Currently on the estate, there are around 2250 homes rented from the council and some 500 privately owned – around 17 per cent of flats have been purchased through Right to Buy. The regeneration scheme will build around 4200 new homes of which half are designated ‘affordable’. This, by its own calculations, represents a ‘small loss of 150 affordable homes’. (9)
To unpick this further, of 2095 affordable units in the regeneration scheme, 1568 will be socially rented and 527 will be ‘intermediate’ (meaning here that they will be available to rent or buy to those earning above the financial threshold for socially rented property). (10)
So – in fact, fewer socially rented properties and fewer truly affordable properties. If ‘state-sponsored gentrification’ might seem a bit strong, it’s undeniable that council housing is being progressively marginalised and that low-income families are being squeezed out of central London. It’s also hard not to see ‘affordable’ as an essentially fraudulent term.
In this context, there is a suspicion that even the new social rented housing will not enjoy the safeguards traditionally granted. Documentation relating to Phase 2 of the redevelopment omits reference to the National Rent Regime which normally governs rent levels in social housing. (See the comment below for discussion of this.)
Personally – I’m an outsider, of course, and I completely understand how some residents of the Aylesbury would feel differently about their homes – the choice to demolish the current blocks seems plausible.
Elements of the regeneration scheme seem attractive. I guess cynics would say they always do in the public relations outreach but an aspiration to revive ‘the traditional grain and pattern of the streets obliterated by the sixties estate’ seems positive. The Aylesbury’s walkways never worked as envisaged. You can admire the Estate for its scale and ambition, even for its aesthetic up to a point though few would argue it’s lovely and it’s looking far from its best at present.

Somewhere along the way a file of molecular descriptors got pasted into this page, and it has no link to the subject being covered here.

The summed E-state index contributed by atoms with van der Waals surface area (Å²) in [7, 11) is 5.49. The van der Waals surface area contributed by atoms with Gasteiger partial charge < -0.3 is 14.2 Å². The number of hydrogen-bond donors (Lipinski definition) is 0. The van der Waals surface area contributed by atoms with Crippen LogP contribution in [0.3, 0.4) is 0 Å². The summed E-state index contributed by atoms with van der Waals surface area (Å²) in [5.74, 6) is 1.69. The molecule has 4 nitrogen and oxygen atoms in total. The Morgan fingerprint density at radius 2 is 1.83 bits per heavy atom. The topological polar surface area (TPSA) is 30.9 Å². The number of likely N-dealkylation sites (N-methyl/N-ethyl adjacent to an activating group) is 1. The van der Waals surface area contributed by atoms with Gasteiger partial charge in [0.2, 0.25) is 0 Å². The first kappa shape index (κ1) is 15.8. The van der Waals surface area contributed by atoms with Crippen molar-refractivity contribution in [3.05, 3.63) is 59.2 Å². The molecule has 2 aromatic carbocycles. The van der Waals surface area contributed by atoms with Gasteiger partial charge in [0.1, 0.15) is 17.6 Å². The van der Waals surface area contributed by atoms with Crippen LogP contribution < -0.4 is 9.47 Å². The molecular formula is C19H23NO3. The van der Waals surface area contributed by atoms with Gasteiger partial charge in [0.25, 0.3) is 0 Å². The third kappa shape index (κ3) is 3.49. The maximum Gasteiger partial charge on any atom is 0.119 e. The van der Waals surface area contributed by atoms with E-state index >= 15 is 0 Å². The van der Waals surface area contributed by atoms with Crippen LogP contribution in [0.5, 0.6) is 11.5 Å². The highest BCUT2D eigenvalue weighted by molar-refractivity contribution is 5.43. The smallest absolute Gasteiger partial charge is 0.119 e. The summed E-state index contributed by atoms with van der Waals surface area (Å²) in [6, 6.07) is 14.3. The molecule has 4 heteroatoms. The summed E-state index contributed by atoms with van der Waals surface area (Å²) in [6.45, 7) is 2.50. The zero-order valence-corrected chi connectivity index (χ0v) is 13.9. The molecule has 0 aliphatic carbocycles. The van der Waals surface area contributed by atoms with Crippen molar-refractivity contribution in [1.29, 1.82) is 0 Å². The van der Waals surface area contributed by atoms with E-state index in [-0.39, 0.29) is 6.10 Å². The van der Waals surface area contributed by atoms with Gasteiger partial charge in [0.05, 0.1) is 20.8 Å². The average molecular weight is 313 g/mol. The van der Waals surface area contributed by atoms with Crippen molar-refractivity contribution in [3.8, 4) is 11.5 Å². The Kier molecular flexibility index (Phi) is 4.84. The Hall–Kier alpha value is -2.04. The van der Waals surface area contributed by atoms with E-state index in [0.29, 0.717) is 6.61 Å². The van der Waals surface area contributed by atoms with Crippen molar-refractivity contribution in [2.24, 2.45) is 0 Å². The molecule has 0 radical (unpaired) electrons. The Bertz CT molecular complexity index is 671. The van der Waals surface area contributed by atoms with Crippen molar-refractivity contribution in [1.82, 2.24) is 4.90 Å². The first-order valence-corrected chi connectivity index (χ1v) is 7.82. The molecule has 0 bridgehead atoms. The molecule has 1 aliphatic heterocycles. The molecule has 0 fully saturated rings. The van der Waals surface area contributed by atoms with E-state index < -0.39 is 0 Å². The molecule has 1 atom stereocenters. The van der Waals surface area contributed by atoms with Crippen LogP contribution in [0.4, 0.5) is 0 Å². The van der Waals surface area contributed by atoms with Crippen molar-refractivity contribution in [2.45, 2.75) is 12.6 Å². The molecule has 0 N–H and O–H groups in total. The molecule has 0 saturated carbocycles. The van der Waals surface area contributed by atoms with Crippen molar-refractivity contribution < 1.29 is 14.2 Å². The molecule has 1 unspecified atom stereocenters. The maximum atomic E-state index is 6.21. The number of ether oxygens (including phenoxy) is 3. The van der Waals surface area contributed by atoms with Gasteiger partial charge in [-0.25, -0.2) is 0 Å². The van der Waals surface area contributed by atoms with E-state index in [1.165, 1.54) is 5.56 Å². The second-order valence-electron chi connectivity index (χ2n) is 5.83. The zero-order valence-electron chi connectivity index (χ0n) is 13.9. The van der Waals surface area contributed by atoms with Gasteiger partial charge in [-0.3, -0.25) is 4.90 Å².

It’s also positive, I think, that design differences between private and social/affordable housing are being eradicated – in other words, that social housing doesn’t ‘look’ different and can’t be stigmatised.
More radically, Catherine Bates, a Southwark planning officer, says: (11)
We’re determined to break down the estate concept…By the end of the development we no longer want the area to be conceived as a single perceptible entity but feel that it belongs to the city around it.
I guess all this shows how far we’ve come from those days in the sixties when Southwark Council’s ambition was to build big and boldly and when the Estate itself was seen as a powerful statement of the role – and duty – of the state, local and national, to house its people.
‘Regeneration’ remains – quite rightly – desperately controversial. In principle, it’s a good and necessary thing for many run-down estates and neglected communities. In context, it is mired in a world of private profit and a definition of ‘affordability’ which is a travesty of the word. In practice, while ‘social cleansing’ may seem too emotive a term, regeneration acts against the interests of existing communities and reduces the housing opportunities of ordinary working-class people.
Regeneration, yes. This regeneration, no.
(1) Loretta Lees, ‘The urban injustices of New Labour’s “new urban renewal”: the case of the Aylesbury Estate in London’, 2013
(2) David Blackman, ‘Where did it all go wrong?’ in Regeneration, Inside Housing, February 22 2002
(3) ‘Urban Initiatives remodels south London’s Aylesbury Estate’, bdonline, 3 October 2008
(4) Jon Kirk, ‘Welcome to the Aylesbury Estate – once so grim its residents dubbed it a hell-hole’, The People, 24 June 2007
(5) Southwark Housing Requirements Study 2008. Sub-Area Report: Aylesbury Estate, June 2009
(6) Karl Murray, Understanding the impact of the economic downturn on BAME communities: A case study of the Aylesbury estate in the London Borough of Southwark, June 2013
(7) Aylesbury Tenants and Leaseholders First website
(8) Southwark Council, Affordable Housing: Draft Supplementary Planning Document, June 2011
(9) Southwark Council, Aylesbury Area Action Plan, January 2010
(10) ‘Aylesbury Area Action Plan evidence base: projected tenure split and bedroom mix, 2009’ quoted in the blog Southwark Notes – Whose Regeneration?, ‘Aylesbury Estate: All changes subject to change’
(11) Quoted in Ike Ijeh, ‘Aylesbury Estate: Taking back the streets’, building.co.uk, August 3 2012
For a recent and thorough analysis of regeneration in a number of London council estates, read the UCL Urban Laboratory’s Urban Pamphleteer #2, ‘Regeneration Realities’.
Ben Campkin’s new book, Remaking London: Decline and Regeneration in Urban Culture, has a chapter on the Aylesbury and looks at ‘regeneration’ more broadly.
The Southwark Notes website also provides full analysis of a number of the regeneration schemes currently affecting the borough.
Aylesbury Tenants First have also have a blog on the Estate and their campaign to defend it.